Delaying Surgery After PCI Cuts Kidney Injury


FORT LAUDERDALE, FLA. — Combining coronary artery catheterization and cardiac surgery in the same hospital admission was linked to a significantly increased risk for acute kidney injury (AKI), compared with performing the surgery during a second, later hospitalization, a single-center study of more than 600 patients showed.

AKI in cardiac surgery patients has been linked to significantly worse long-term survival. “If there is a way to safely manage patients medically between catheterization and surgery, that should be done, to mitigate the potential for acute kidney injury,” Dr. Robert S. Kramer said at the annual meeting of the Society of Thoracic Surgeons.

He acknowledged that some patients have urgent medical reasons to undergo cardiac surgery within days of their coronary catheterization. However, in many other cases, cardiac surgery becomes scheduled during the same hospital admission as catheterization because of convenience for the patient, the surgeon, or for other physicians involved with the case, Dr. Kramer, director of cardiac surgery research at Maine Medical Center in Portland, said in an interview.

The study reviewed 668 consecutive patients who underwent cardiac surgery subsequent to PCI at Maine Medical Center during 2008 who were not on dialysis and did not require emergency procedures while hospitalized. Surgery during a subsequent hospitalization was performed an average of 39 days after PCI in 211 patients, while in 457, surgery was performed an average of 3 days after PCI during the same hospitalization.

The patients' average age was 68 years and about a quarter were women. The immediate surgery patients had a significantly higher prevalences of coronary artery disease, MI during the week before surgery, LVEF of less than 40%, and elevated white cell count.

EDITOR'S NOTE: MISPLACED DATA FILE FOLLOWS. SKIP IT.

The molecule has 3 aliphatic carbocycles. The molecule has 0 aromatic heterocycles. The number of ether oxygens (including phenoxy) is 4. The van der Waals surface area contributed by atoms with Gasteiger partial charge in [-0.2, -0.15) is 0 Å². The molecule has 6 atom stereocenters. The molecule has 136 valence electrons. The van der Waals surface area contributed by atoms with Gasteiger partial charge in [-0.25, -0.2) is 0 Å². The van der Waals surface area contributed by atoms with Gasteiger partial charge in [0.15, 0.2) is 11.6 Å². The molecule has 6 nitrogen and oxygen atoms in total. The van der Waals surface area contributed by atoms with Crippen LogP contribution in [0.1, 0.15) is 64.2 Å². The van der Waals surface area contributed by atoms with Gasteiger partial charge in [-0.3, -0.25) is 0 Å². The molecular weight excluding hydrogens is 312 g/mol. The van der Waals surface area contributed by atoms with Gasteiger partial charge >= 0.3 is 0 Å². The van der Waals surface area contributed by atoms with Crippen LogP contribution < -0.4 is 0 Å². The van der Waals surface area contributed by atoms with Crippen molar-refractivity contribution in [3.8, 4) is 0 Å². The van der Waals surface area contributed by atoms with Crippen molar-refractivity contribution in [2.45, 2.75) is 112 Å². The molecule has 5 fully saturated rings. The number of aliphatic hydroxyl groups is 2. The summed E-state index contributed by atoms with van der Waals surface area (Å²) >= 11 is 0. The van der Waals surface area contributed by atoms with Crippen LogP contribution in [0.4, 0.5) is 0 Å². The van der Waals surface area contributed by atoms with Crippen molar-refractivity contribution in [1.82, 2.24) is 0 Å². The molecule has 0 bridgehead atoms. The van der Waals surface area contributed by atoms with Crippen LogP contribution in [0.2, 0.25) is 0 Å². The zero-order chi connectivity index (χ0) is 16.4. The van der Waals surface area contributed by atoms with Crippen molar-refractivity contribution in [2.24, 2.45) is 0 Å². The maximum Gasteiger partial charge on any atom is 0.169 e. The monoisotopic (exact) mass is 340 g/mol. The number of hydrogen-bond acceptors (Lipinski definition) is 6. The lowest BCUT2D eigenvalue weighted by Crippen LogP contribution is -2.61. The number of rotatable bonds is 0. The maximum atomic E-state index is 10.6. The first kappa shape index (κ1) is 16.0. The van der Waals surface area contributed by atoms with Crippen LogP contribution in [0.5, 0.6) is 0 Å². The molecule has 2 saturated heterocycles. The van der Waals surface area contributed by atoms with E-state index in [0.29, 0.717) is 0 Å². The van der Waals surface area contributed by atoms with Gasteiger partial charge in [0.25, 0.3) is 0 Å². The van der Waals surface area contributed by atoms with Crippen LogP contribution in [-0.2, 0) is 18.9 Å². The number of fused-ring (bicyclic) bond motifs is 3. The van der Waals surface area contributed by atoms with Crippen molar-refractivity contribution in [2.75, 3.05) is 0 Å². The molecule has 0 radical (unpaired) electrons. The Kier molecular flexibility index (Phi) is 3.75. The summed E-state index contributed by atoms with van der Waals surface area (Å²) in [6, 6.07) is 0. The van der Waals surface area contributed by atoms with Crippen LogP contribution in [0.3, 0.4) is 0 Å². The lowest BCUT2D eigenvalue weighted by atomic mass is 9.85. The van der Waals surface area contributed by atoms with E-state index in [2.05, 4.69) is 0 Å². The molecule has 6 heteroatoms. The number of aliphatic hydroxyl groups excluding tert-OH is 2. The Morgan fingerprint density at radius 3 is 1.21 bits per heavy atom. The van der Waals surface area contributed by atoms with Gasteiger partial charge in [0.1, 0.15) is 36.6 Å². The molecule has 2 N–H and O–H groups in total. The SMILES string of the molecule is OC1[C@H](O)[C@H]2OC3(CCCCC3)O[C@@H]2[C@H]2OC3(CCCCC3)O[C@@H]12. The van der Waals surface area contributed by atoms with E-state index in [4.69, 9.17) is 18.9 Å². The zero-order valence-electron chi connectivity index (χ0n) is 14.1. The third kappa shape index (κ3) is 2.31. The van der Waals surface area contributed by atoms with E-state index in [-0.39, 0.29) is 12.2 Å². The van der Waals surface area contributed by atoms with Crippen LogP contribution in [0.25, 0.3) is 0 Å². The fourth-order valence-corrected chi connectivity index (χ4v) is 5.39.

The rates of elective and urgent surgery, respectively, were 86% and 14% in the patients whose surgery was deferred for a second hospitalization, compared with 13% and 87% in patients who had their catheterization and surgery in a single hospitalization. Coronary bypass surgery alone occurred in 53% of the deferred patients and 60% of those with a single hospitalization, with the other surgeries divided between valve alone or valve plus bypass.

The incidence of AKI, defined as a creatinine measure that increased by at least 50% over baseline or that rose by at least 0.3 mg/dL over baseline, during or immediately after surgery was 34% in the patients hospitalized a second time for their surgery and 50% in those who had their surgery in their first hospitalization, a significant difference.

No other perioperative outcome parameters differed significantly between the two groups, including death, Q-wave MI, or stroke. The perioperative mortality rate was 2% in patients with deferred surgery and 4% in those with more immediate surgery.

In an analysis that adjusted for baseline demographic and clinical differences, patients with deferred surgery had a significant, 45% relative reduction in their rate of AKI, compared with patients with more immediate surgery.

Although the findings are strictly speaking just hypothesis generating, Dr. Kramer contended that the findings are compelling enough to warrant an immediate change in practice: limit cardiac surgery within a few days after catheterization to patients who clearly need rapid intervention.

Dr. Kramer said he had no disclosures relevant to this study.

To see a video interview with Dr. Kramer, go to

Limit cardiac surgery within a few days after catheterization to patients who clearly need rapid intervention.


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